If it's possible for a Federal Reserve meeting to be routine, the July meeting could be just that — with one exception.
Fed watchers are not expecting the central bank to take any policy action. It is not expected to raise interest rates until the end of the year, and it is not expected to make moves yet to shrink its $4.5 trillion balance sheet, other than possibly suggest it could make an announcement soon. But they are hanging on how the Fed characterizes one word in its 2 p.m. statement Wednesday—and that is inflation.
"If the Fed does adjust the inflation language, as we suggest, it just would acknowledge further softness in inflation...That's a little bit dovish," said Mark Cabana, head of U.S. short rate strategy at Bank of America Merrill Lynch. Cabana said BofA expects core PCE inflation to be 1.5 percent at year end.
But while many expect a tweak in the language to acknowledge weaker inflation, some do not and that makes the inflation discussion a point of tension in the market. Inflation has been stubbornly low during the entire economic recovery, but this year it got softer and that has been a concern to Fed officials, who have targeted a 2 percent rate.
The Fed's preferred inflation measure is PCE inflation, and that was up 1.4 percent year-over-year in May, declining since a peak of 2.1 percent in February. How much of that concern is put into the Fed's statement could have a significant impact on markets, and the outlook for interest rates.
Fed Chair Janet Yellen this month already of what the Fed might do with interest rates this year, when she sounded more concerned about low inflation during her semi-annual testimony before Congress. Her . It also reduced already low expectations for an interest rate hike in December.
In the weeks before her testimony, Fed officials had been describing the dip in inflation as "transitory." But when Yellen diverged slightly in testimony, the as more dire. She said the lower readings are partly the result "of a few unusual reductions in certain categories" and while she previously pointed to factors such as the steep drop in wireless telephone charges this year as temporary phenomena, the market viewed that comment as something more mysterious.
Other categories, such as health care, automobile prices, and apparel have all been softer. The widely watched consumer price index was weaker than expected four months in a row, and the June reading, released the week of Yellen's testimony, . From a year earlier, the CPI was up 1.6 percent, the fourth month of surprising weakness. Excluding food and energy, the core prices rose 0.1 percent, compared with expectations for 0.2 percent.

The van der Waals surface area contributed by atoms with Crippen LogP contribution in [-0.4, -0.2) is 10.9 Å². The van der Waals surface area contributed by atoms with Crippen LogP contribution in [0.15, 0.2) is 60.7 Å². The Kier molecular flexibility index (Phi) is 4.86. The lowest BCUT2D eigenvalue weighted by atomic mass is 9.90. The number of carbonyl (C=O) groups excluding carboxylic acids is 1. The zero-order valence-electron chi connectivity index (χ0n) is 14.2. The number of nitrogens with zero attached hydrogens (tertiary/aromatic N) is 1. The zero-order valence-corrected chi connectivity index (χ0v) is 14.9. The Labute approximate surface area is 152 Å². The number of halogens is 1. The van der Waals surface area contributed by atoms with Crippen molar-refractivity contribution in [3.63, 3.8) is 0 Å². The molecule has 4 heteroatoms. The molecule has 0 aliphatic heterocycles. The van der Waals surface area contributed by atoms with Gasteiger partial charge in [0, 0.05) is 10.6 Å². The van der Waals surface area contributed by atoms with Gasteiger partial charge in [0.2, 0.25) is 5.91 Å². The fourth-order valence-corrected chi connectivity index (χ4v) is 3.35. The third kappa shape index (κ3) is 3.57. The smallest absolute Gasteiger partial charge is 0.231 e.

"I think the market is much more worried about the inflation story and was buying the Fed's initial narrative that it was transitory. The chairwoman has at least acknowledged in passing that there might be something more afoot...I think that's what the market wants clarity on," said Ian Lyngen, head of U.S. rate strategy at BMO. "Having mentioned a fair amount about inflation already, they could leave the statement unchanged and an unchanged statement in this context would be interpreted as more hawkish."
The Federal Open Market Committee, in its June 14 statement, said it expected inflation on a 12 month basis to remain below 2 percent in the near term but to stabilize around 2 percent over the medium term. "Near-term risks to the economic outlook appear roughly balanced, but the Committee is monitoring inflation developments closely," it said.
In the , inflation expectations have fallen about 20 basis points for the next couple of years compared with the June survey, with the consumer price index forecast to rise 1.9 percent this year and 2.2 percent in 2019.
Lyngen said the Fed does not want to unsettle the markets, with either a more hawkish or dovish sentiment on inflation, ahead of an expected September announcement on its balance sheet.
"I think the Fed wants to leave the door wide open for a September taper and in so doing, they'll want to make sure the market doesn't further increase its sensitivity to the inflation numbers," he said.
The Fed has said it would begin to shrink its $4.5 trillion balance sheet by slowing the monthly purchases it makes to replace the Treasury and mortgage securities on its balance sheet, as they mature. The Fed has detailed how it will begin with a total $10 billion a month and raise it after three months, gradually increasing the tapering back of purchases. The balance sheet was built up with Fed asset purchases, or quantitative easing, during and after the Great Recession.
The Fed has primed the market to expect it to discuss the upcoming wind down of its balance sheet, but views are varied on how much it will say.
In June, the Federal Open Market Committee said it "expects to begin implementing a balance sheet normalization program this year, provided that the economy evolves broadly as anticipated." Some Fed watchers do not expect much change in the statement, but there was some speculation the Fed could be more specific about the timing.
"People are expecting it to be a sleeper announcement. Maybe [the Fed] wakes people up a little bit by saying, 'we are telling you in advance, we're going to start the wind down in September," said Chris Rupkey, chief financial economist at MUFG Union Bank.
Cabana said the Fed could give more details on the balance sheet normalization process, and the Fed could point to its September meeting or say it will take action soon. He said one risk, though small, is that it makes an announcement to move right away on the balance sheet.
"We assign pretty low odds to that. It seems the market is not anticipating that and it would likely be a surprise to the market, and a hawkish surprise at that," he said.